How Long Does it Take For Sperm to Induce Labor?

Pregnant Woman Photoshoot

Many pregnant women wonder if having sex will help get labor started. It seems reasonable to think that sex could help since semen contains prostaglandins, and orgasm triggers oxytocin, both of which can cause contractions.

But, there’s a lot of evidence that sex doesn’t actually bring on labor. It can, however, help with cervical ripening.

It’s not a guarantee

There is no scientific evidence to support the idea that sex in late pregnancy will speed up or induce labor. However, many women have reported that it does help. One reason for this is that the orgasms associated with sex can cause uterine contractions, which can be a sign of early labor. In addition, semen contains prostaglandins that can ripen the cervix. In fact, protaglandins are the same hormones used by doctors to induce labor in the form of drugs such as Cervidil.

The nipple and breast stimulation that occurs during sex can also trigger the release of oxytocin, which is another hormone that promotes labor. It is important to note that sex in late pregnancy should be done with a partner who is willing and able to assist with the delivery.

Another way to try and induce labor is by exercise, such as walking. This can be especially effective if the cervix is already dilated but not yet in active labor. It is important to avoid exhaustion, though, as this can cause the contractions to slow down or stop altogether.

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While exercise and sex can both help to kickstart labor, they won’t work if the body isn’t ready for it. Even if sex and orgasm do stimulate uterine contractions, it is unlikely to lead to a full-term delivery.

It’s not a sure thing

After nine months of pregnancy, many moms-to-be are eager to meet their baby. If you’re overdue (between 37 and 42 weeks), your doctor may recommend an induction to speed things up.

Semen can definitely help kick-start labor, as it contains prostaglandins—hormone-like substances that cause uterine contractions and cervical ripening. Prostaglandins are the active ‘ingredient’ in the medical induction drug Cervidil, and there’s evidence that the natural prostaglandins released during sexual intercourse can have the same effect on your cervix.

Moreover, sex stimulates the breasts and nipples, which releases oxytocin—another hormone that causes uterine contractions and speeds up labor. Oxytocin is also used as a synthetic form in Pitocin, the medication commonly used to induce labor.

However, sex in late pregnancy hasn’t been proven to induce labor for women with healthy and complication-free pregnancies. In one study, around 200 pregnant women were split into two groups and advised to either have sex or abstain. The group who was encouraged to have sex experienced fewer inductions than the other group, but the differences were so small that it’s unlikely they were due to sex alone.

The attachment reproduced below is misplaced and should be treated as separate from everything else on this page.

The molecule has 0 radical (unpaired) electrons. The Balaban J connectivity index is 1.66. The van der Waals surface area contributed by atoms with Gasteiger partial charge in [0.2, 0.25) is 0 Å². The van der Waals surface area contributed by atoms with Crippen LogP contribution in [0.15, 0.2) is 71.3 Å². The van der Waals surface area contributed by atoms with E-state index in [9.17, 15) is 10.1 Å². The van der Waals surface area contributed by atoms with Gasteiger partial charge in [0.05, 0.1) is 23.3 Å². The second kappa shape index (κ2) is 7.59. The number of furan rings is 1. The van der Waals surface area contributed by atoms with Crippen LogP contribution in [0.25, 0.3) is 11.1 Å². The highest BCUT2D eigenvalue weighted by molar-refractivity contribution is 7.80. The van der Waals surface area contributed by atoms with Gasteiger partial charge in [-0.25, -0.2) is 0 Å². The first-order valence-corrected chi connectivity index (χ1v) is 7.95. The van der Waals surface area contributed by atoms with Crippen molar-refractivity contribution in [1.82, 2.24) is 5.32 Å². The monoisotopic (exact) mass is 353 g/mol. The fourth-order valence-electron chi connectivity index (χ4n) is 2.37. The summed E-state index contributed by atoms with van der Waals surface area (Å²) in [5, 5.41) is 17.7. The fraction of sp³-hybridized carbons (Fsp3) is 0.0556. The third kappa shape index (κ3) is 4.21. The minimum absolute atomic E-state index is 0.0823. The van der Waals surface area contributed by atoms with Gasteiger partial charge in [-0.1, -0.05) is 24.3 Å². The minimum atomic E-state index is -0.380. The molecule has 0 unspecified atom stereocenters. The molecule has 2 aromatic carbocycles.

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In addition, orgasms don’t usually trigger true contractions unless your cervix is ripe for labor. Rather, they may bring on Braxton-Hicks contractions—mild, false contractions that feel like menstrual cramps or stomach pain.

It’s not a good idea

After nine+ months of pregnancy-related discomforts, many moms-to-be are eager to meet their baby and put this whole thing behind them. That’s why if you’re approaching your due date (or past it) and have the go-ahead from your doctor, you may be wondering whether sex could help induce labor.

There are a number of ways that sex might help start labor, but the most likely one is by releasing oxytocin. Oxytocin is a naturally occurring hormone that stimulates the uterus and causes contractions. It’s also the same substance that medical professionals use to artificially induce labor when necessary.

The oxytocin released by sex might help your cervix ripen and prepare for dilation. It might even cause the onset of false contractions known as Braxton-Hicks. However, these tightenings usually go away if you rest or drink water and aren’t as strong as true labor contractions.

In most cases, doctors don’t recommend sex as a way to induce labor in full-term pregnancies, especially those who are overdue. In fact, induction can actually increase the risk of delivery complications for both mother and baby.

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It’s not safe

While anecdotes abound about sex bringing on labor, high-quality research is scarce in this area. Penis-in-vagina sex does introduce semen, which contains cervix-softening prostaglandins, and orgasm can trigger uterine contractions. And oxytocin, released during sex or nipple stimulation, is the same hormone that’s used medically to induce labor.

But, even if prostaglandins and oxytocin were to help soften the cervix and bring on contractions, they would still have to work in tandem with the body’s natural processes to actually initiate labor. And that’s a big “if.”

A few studies have shown that pregnant people who engage in sexual activity at term, or those with low-risk pregnancies and no placenta complications, deliver their babies sooner than those who abstain from sex. In one study, 200 women who were at least 36 weeks pregnant kept a diary of their activities and the results showed that those who had sex delivered their babies around their due dates more often than those who abstained from sex.

However, there are many reasons that having sex at the end of a pregnancy is not recommended and should only be attempted after 39 weeks if you’ve received clearance from your doctor to do so. Among them are the risk of premature rupture of membranes and fetal damage from vaginal trauma. Plus, the risk of infection is very real.

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